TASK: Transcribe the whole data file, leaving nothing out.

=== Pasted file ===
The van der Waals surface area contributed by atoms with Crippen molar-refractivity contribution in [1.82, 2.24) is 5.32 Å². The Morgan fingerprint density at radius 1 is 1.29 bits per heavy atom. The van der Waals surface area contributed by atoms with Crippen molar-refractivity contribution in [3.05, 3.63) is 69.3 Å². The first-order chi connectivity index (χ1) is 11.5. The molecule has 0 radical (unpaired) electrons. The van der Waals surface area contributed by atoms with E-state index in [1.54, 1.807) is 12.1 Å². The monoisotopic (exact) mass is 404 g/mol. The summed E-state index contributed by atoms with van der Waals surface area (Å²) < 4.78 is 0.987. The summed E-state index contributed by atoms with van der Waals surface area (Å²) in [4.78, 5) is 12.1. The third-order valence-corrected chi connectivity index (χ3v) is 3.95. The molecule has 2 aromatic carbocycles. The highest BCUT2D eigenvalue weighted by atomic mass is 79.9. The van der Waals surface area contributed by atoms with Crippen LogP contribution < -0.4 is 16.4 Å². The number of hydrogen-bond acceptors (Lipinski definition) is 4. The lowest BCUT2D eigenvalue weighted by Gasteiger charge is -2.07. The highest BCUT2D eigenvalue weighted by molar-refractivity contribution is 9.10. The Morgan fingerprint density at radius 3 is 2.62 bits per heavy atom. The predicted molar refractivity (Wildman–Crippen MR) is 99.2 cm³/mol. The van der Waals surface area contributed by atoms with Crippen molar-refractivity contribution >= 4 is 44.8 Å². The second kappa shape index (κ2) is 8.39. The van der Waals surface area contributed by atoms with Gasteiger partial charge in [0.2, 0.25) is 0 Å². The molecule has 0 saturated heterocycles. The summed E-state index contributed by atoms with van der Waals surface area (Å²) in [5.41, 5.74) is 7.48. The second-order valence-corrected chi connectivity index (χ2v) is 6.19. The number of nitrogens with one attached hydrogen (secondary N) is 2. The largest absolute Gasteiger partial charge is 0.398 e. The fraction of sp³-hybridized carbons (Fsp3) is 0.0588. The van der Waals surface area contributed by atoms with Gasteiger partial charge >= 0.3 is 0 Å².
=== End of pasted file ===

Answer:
The van der Waals surface area contributed by atoms with Crippen molar-refractivity contribution in [1.82, 2.24) is 5.32 Å². The Morgan fingerprint density at radius 1 is 1.29 bits per heavy atom. The van der Waals surface area contributed by atoms with Crippen molar-refractivity contribution in [3.05, 3.63) is 69.3 Å². The first-order chi connectivity index (χ1) is 11.5. The molecule has 0 radical (unpaired) electrons. The van der Waals surface area contributed by atoms with E-state index in [1.54, 1.807) is 12.1 Å². The monoisotopic (exact) mass is 404 g/mol. The summed E-state index contributed by atoms with van der Waals surface area (Å²) < 4.78 is 0.987. The summed E-state index contributed by atoms with van der Waals surface area (Å²) in [4.78, 5) is 12.1. The third-order valence-corrected chi connectivity index (χ3v) is 3.95. The molecule has 2 aromatic carbocycles. The highest BCUT2D eigenvalue weighted by atomic mass is 79.9. The van der Waals surface area contributed by atoms with Crippen LogP contribution < -0.4 is 16.4 Å². The number of hydrogen-bond acceptors (Lipinski definition) is 4. The lowest BCUT2D eigenvalue weighted by Gasteiger charge is -2.07. The highest BCUT2D eigenvalue weighted by molar-refractivity contribution is 9.10. The Morgan fingerprint density at radius 3 is 2.62 bits per heavy atom. The predicted molar refractivity (Wildman–Crippen MR) is 99.2 cm³/mol. The van der Waals surface area contributed by atoms with Crippen molar-refractivity contribution >= 4 is 44.8 Å². The second kappa shape index (κ2) is 8.39. The van der Waals surface area contributed by atoms with Gasteiger partial charge in [0.2, 0.25) is 0 Å². The molecule has 0 saturated heterocycles. The summed E-state index contributed by atoms with van der Waals surface area (Å²) in [5.41, 5.74) is 7.48. The second-order valence-corrected chi connectivity index (χ2v) is 6.19. The number of nitrogens with one attached hydrogen (secondary N) is 2. The largest absolute Gasteiger partial charge is 0.398 e. The fraction of sp³-hybridized carbons (Fsp3) is 0.0588. The van der Waals surface area contributed by atoms with Gasteiger partial charge >= 0.3 is 0 Å².